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Week of January 28th, 2021

What Will Your Story Be in 2021?

I've gathered together all of the Long-Range, Big-Picture Horoscopes I wrote for you in the past few weeks, and bundled them in one place. Go here to read a compendium of your forecasts for 2021.


In addition to these, I've created EXPANDED AUDIO HOROSCOPES that go even further in Exploring Your Long-Term Destiny in 2021.

Who do you want to become in the coming months? Where do you want to go and what do you want to do? How can you exert your free will to create adventures that'll bring out the best in you, even as you find graceful ways to cooperate with the tides of destiny?

To listen to these three-part, in-depth reports, go here.

Register and/or log in through the main page, and then access the horoscopes by clicking on "Long Range Prediction." Choose from Part 1, Part 2, and Part 3. Each part is a standalone report, not dependent on the other two.

If you'd like a boost of inspiration to fuel you in your quest for beauty and truth and love and meaning, tune in to my meditations on your Big-Picture outlook.


Each of the three-part reports is seven to nine minutes long. The cost is $6 per report. There are discounts for the purchase of multiple reports.

P.S. You can also listen to a short-term Expanded Audio Horoscope for the coming week.

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Here's a link to my free weekly email newsletter, featuring the Free Will Astrology horoscopes, plus a bunch of other stuff. It arrives every Tuesday morning.

Read past issues of the newsletter.

Sign up here for your free subscription.

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Pick your battles.

Pick fewer battles than that.

Put some battles back.

That's still too many battles.

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There's still a lot of bad stuff to contend with: racism, misogyny, anti-LGBTQ bigotry, climate catastrophe. rightwing terrorism, the assault on factualness, and much more. And Biden, as wonderful as his actions have been so far, won't be our perfect progressive president.

But now, when we once again have some power to make things right, we need the robust and crafty versions of hope and optimism more than ever. In that spirit, here's some inspiration from Noam Chomsky, Howard Zinn, Julia Butterfly Hill, and Naomi Klein.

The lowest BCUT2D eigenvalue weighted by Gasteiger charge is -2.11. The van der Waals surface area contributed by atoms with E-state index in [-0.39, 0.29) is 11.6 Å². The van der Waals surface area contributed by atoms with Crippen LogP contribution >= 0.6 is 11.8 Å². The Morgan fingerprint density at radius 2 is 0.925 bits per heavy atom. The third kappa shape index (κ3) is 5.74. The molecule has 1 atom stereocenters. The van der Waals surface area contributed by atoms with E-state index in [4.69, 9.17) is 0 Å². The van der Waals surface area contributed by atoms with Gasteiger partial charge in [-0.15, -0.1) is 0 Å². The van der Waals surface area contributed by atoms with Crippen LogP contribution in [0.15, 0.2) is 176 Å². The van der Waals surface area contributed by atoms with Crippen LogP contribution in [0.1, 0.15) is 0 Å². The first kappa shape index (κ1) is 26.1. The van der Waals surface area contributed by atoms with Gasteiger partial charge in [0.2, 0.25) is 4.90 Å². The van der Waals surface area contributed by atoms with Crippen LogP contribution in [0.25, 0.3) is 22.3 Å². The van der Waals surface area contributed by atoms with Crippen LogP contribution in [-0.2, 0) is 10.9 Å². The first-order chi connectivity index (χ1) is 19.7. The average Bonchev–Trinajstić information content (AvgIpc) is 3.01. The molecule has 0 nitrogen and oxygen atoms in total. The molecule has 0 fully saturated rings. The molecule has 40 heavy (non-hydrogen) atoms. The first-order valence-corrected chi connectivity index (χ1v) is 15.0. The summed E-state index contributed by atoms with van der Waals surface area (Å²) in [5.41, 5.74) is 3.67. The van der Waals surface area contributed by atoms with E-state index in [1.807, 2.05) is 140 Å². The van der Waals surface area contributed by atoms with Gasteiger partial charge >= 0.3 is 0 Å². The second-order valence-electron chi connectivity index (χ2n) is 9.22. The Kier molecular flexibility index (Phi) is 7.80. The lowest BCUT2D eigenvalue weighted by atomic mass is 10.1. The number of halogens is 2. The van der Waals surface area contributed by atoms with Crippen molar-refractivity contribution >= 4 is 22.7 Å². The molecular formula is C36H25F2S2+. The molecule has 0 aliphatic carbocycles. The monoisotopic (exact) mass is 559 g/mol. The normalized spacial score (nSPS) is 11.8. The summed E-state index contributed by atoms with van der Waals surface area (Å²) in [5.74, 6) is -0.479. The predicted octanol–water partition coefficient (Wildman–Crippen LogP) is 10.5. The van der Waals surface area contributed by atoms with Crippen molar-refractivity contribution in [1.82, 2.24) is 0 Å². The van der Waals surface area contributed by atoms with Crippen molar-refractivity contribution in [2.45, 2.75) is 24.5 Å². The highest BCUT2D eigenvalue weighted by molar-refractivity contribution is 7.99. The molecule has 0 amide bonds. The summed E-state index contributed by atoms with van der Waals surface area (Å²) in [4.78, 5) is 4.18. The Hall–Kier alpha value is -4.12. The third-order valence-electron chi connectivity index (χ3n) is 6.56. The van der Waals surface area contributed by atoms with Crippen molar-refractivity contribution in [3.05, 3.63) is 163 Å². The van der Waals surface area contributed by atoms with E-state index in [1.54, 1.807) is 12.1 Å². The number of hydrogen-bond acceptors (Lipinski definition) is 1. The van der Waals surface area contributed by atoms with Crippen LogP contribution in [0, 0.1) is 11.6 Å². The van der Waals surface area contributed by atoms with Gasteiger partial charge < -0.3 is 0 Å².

"Optimism is a strategy for making a better future," says Noam Chomsky. "Because unless you believe that the future can be better, you are unlikely to step up and take responsibility for making it so. If you assume there is no hope, you guarantee there will be no hope."


"To be hopeful in bad times is not just foolishly romantic," Howard Zinn wrote. "It gives us the energy to act.

What we choose to emphasize in this complex history will determine our lives. If we see only the worst, it destroys our capacity to do something. If we remember those times and places -- and there are so many -- where people have behaved magnificently, this gives us the energy to act, and at least the possibility of sending this spinning top of a world in a different direction.

"And if we do act, in however small a way, we don’t have to wait for some grand utopian future. The future is an infinite succession of presents, and to live now as we think human beings should live, in defiance of all that is bad around us, is itself a marvelous victory."


In the late 1990s, environmental activist Julia Butterfly Hill spent two years living in a redwood tree she named "Luna." Her goal was to save it from being cut down by a logging company. She succeeded both literally and mythically. Luna was spared from death, as was a surrounding three-acre swath of trees. Hill became an inspiring symbol of artful, compassionate protest.

Later she told Benjamin Tong in the DVD *The Taoist and the Activist*: "So often activism is based on what we are against, what we don't like, what we don't want. And yet we manifest what we focus on. And so we are manifesting yet ever more of what we don't want, what we don't like, what we want to change. So for me, activism is about a spiritual practice as a way of life.